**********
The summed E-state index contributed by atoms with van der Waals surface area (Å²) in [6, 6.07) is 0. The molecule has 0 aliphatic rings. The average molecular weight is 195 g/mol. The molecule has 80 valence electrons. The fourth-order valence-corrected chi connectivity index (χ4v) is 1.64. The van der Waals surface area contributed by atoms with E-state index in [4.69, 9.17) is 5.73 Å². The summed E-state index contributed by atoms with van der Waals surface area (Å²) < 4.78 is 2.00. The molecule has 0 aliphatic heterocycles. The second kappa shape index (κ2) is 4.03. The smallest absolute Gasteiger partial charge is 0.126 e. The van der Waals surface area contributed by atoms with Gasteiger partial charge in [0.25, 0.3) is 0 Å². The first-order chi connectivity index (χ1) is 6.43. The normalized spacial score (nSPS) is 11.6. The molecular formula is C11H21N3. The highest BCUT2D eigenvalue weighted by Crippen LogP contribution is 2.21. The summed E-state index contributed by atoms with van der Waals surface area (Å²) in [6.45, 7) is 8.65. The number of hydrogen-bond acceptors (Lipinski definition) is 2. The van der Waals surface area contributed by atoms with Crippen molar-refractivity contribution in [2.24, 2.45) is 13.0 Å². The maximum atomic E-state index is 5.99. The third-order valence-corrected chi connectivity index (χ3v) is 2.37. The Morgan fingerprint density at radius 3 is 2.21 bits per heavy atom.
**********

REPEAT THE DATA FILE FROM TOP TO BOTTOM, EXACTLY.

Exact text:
The summed E-state index contributed by atoms with van der Waals surface area (Å²) in [6, 6.07) is 0. The molecule has 0 aliphatic rings. The average molecular weight is 195 g/mol. The molecule has 80 valence electrons. The fourth-order valence-corrected chi connectivity index (χ4v) is 1.64. The van der Waals surface area contributed by atoms with E-state index in [4.69, 9.17) is 5.73 Å². The summed E-state index contributed by atoms with van der Waals surface area (Å²) < 4.78 is 2.00. The molecule has 0 aliphatic heterocycles. The second kappa shape index (κ2) is 4.03. The smallest absolute Gasteiger partial charge is 0.126 e. The van der Waals surface area contributed by atoms with Gasteiger partial charge in [0.25, 0.3) is 0 Å². The first-order chi connectivity index (χ1) is 6.43. The normalized spacial score (nSPS) is 11.6. The molecular formula is C11H21N3. The highest BCUT2D eigenvalue weighted by Crippen LogP contribution is 2.21. The summed E-state index contributed by atoms with van der Waals surface area (Å²) in [6.45, 7) is 8.65. The number of hydrogen-bond acceptors (Lipinski definition) is 2. The van der Waals surface area contributed by atoms with Crippen molar-refractivity contribution in [2.24, 2.45) is 13.0 Å². The maximum atomic E-state index is 5.99. The third-order valence-corrected chi connectivity index (χ3v) is 2.37. The Morgan fingerprint density at radius 3 is 2.21 bits per heavy atom.